At Kranjska Gora, Skiing The Way It Used to Be
By Robert V. Camuto
Special to The Washington Post
Sunday, February 1, 2004; P01
Okay, so I didn't really train with the Slovenian National Ski Team.
But I was able to keep up with them through some turns. Not on the slopes, exactly, but around the breakfast buffet at the Hotel Kotnik, a family-run property in Slovenia's premier ski resort, Kranjska Gora.
The guys from the downhill team -- bleary-eyed 20-year-olds dragging off to another day of work -- were training for the World Cup event that comes every winter to this town nestled in the Julian Alps, 10 minutes by car from the Italian and Austrian borders.I was there last month simply for a ski getaway in an unpredictable setting -- tired of overcrowded, overpriced resorts on both sides of the Atlantic, of long lift lines, high-strung jerks, too much concrete, ridiculous prices and mini-malls.
I wanted to tune my technique for a few days in an easygoing mountain community, to get some real bang for my tolars (the local currency) and to experience Slovenia -- that New Jersey-size sliver of the former Yugoslavia known in Europe as "La Petite Suisse," or the "Little Switzerland" of the Balkans.
As I'd crossed the border from Italy in my rental car, I knew I'd found the right place. Entering the Zgornjesavska Valley, which I couldn't begin to pronounce, I saw nothing but small villages, dairy farms and clear mountain streams framed by steep white peaks and evergreen forests.
Though it's been known in the competitive ski world since the early 1960s, Kranjska Gora is just now becoming a favored winter destination for Europeans who seek an Alpine ski trip that costs half or less than one in France, Italy or Switzerland. Thirteen years after the Slovenian Republic declared its independence from Yugoslavia (the war for independence lasted only 10 days), Slovenia is set to become a member of the European Union in May and to switch to the euro in 2007.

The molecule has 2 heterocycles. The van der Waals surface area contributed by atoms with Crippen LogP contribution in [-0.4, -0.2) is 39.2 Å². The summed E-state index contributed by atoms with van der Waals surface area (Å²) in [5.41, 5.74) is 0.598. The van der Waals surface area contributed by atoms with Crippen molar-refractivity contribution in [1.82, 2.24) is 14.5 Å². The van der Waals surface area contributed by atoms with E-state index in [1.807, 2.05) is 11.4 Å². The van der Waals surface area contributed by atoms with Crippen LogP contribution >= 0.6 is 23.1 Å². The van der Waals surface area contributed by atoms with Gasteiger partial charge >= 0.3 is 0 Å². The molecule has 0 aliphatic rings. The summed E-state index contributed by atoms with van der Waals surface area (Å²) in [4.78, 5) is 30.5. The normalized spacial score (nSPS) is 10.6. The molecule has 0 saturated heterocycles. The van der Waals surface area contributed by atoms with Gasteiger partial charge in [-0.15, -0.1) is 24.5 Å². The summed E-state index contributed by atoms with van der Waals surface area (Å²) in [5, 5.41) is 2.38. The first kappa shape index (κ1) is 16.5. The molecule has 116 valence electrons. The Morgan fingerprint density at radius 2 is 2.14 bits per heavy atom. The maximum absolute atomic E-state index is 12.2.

In Kranjska Gora, it is clear that things are changing. Hotels and guest-houses are being renovated. New hotels with casinos, saunas and "wellness centers" have been built on the edges of town. In an effort to show off its international appeal, the new Hotel Prisank features a Manhattan Cocktail Club and a London Tearoom that overlooks its skating rink.
But Kranjska Gora has retained much of its down-home character -- more Austrian than modern-day Austria, with its superstores, car dealers and high-rise apartments.
In the village, you can access the slopes by walking down winding streets lined with tiled-roof alpine houses with puffing chimneys and the occasional wooden barn. At the slopes, the crowd is a mix of families pulling toddlers on sleds, weekend hacks like myself and young hotshot snowboarders. Over the sound system of a cafe at the mountain base, I heard a Lenny Kravitz song segue into a polka.
Bargain Hunters"Do you have any of those real short skis?"
I recognized the accent in the ski rental shop immediately. Another American, in this resort populated by Central Europeans, Russians, Italians, Germans and the occasional Brit.
The guy working at the sports shop understood the question and produced a pair of two-foot-long skis. Thanks to the public education system and the fact that American movies are broadcast on Slovenian television in English with Slovenian subtitles, almost everyone -- particularly young people -- speaks some English.
I introduced myself to my countryman, Lance, a mid-career Philadelphian getting an advanced degree in London. He had come to Kranjska Gora with his British mom and her husband on a whim. They found deep-discounted fares to Klagenfurt, Austria, and rented a car for the hour's drive.